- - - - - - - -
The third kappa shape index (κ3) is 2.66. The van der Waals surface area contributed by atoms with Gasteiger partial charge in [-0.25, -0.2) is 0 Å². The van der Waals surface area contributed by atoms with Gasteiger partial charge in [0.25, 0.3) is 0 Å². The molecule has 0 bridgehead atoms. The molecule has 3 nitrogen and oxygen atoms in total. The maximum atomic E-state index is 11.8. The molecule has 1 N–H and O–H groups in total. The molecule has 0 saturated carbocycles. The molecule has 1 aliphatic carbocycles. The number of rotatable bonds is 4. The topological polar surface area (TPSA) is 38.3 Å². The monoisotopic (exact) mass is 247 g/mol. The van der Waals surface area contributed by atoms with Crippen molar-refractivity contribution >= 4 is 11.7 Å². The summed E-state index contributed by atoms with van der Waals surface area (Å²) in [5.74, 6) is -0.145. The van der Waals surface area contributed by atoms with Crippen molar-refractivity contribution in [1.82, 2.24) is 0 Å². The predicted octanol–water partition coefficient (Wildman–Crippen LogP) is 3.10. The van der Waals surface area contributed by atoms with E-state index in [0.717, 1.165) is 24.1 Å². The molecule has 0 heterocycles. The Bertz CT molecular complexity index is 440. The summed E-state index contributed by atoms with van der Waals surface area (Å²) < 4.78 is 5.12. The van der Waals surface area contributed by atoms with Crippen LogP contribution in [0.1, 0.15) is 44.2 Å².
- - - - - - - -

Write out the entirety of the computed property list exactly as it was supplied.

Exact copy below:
The third kappa shape index (κ3) is 2.66. The van der Waals surface area contributed by atoms with Gasteiger partial charge in [-0.25, -0.2) is 0 Å². The van der Waals surface area contributed by atoms with Gasteiger partial charge in [0.25, 0.3) is 0 Å². The molecule has 0 bridgehead atoms. The molecule has 3 nitrogen and oxygen atoms in total. The maximum atomic E-state index is 11.8. The molecule has 1 N–H and O–H groups in total. The molecule has 0 saturated carbocycles. The molecule has 1 aliphatic carbocycles. The number of rotatable bonds is 4. The topological polar surface area (TPSA) is 38.3 Å². The monoisotopic (exact) mass is 247 g/mol. The van der Waals surface area contributed by atoms with Crippen molar-refractivity contribution >= 4 is 11.7 Å². The summed E-state index contributed by atoms with van der Waals surface area (Å²) in [5.74, 6) is -0.145. The van der Waals surface area contributed by atoms with Crippen molar-refractivity contribution in [1.82, 2.24) is 0 Å². The predicted octanol–water partition coefficient (Wildman–Crippen LogP) is 3.10. The van der Waals surface area contributed by atoms with E-state index in [0.717, 1.165) is 24.1 Å². The molecule has 0 heterocycles. The Bertz CT molecular complexity index is 440. The summed E-state index contributed by atoms with van der Waals surface area (Å²) < 4.78 is 5.12. The van der Waals surface area contributed by atoms with Crippen LogP contribution in [0.1, 0.15) is 44.2 Å².